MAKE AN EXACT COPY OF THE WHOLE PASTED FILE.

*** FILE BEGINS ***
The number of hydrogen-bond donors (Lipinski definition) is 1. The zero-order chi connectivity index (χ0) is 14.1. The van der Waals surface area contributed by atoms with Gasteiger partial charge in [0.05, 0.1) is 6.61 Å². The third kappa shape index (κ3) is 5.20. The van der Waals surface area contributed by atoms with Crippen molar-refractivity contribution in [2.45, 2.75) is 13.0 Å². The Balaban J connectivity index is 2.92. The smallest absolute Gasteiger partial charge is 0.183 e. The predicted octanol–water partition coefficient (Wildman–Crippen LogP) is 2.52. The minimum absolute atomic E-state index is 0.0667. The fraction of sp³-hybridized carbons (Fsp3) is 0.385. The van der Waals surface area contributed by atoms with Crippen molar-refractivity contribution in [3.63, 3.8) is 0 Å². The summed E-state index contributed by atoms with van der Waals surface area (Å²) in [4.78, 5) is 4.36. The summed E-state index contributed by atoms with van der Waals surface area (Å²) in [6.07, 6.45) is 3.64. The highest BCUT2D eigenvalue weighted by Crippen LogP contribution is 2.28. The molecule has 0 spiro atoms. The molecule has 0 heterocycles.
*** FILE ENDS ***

The number of hydrogen-bond donors (Lipinski definition) is 1. The zero-order chi connectivity index (χ0) is 14.1. The van der Waals surface area contributed by atoms with Gasteiger partial charge in [0.05, 0.1) is 6.61 Å². The third kappa shape index (κ3) is 5.20. The van der Waals surface area contributed by atoms with Crippen molar-refractivity contribution in [2.45, 2.75) is 13.0 Å². The Balaban J connectivity index is 2.92. The smallest absolute Gasteiger partial charge is 0.183 e. The predicted octanol–water partition coefficient (Wildman–Crippen LogP) is 2.52. The minimum absolute atomic E-state index is 0.0667. The fraction of sp³-hybridized carbons (Fsp3) is 0.385. The van der Waals surface area contributed by atoms with Crippen molar-refractivity contribution in [3.63, 3.8) is 0 Å². The summed E-state index contributed by atoms with van der Waals surface area (Å²) in [4.78, 5) is 4.36. The summed E-state index contributed by atoms with van der Waals surface area (Å²) in [6.07, 6.45) is 3.64. The highest BCUT2D eigenvalue weighted by Crippen LogP contribution is 2.28. The molecule has 0 spiro atoms. The molecule has 0 heterocycles.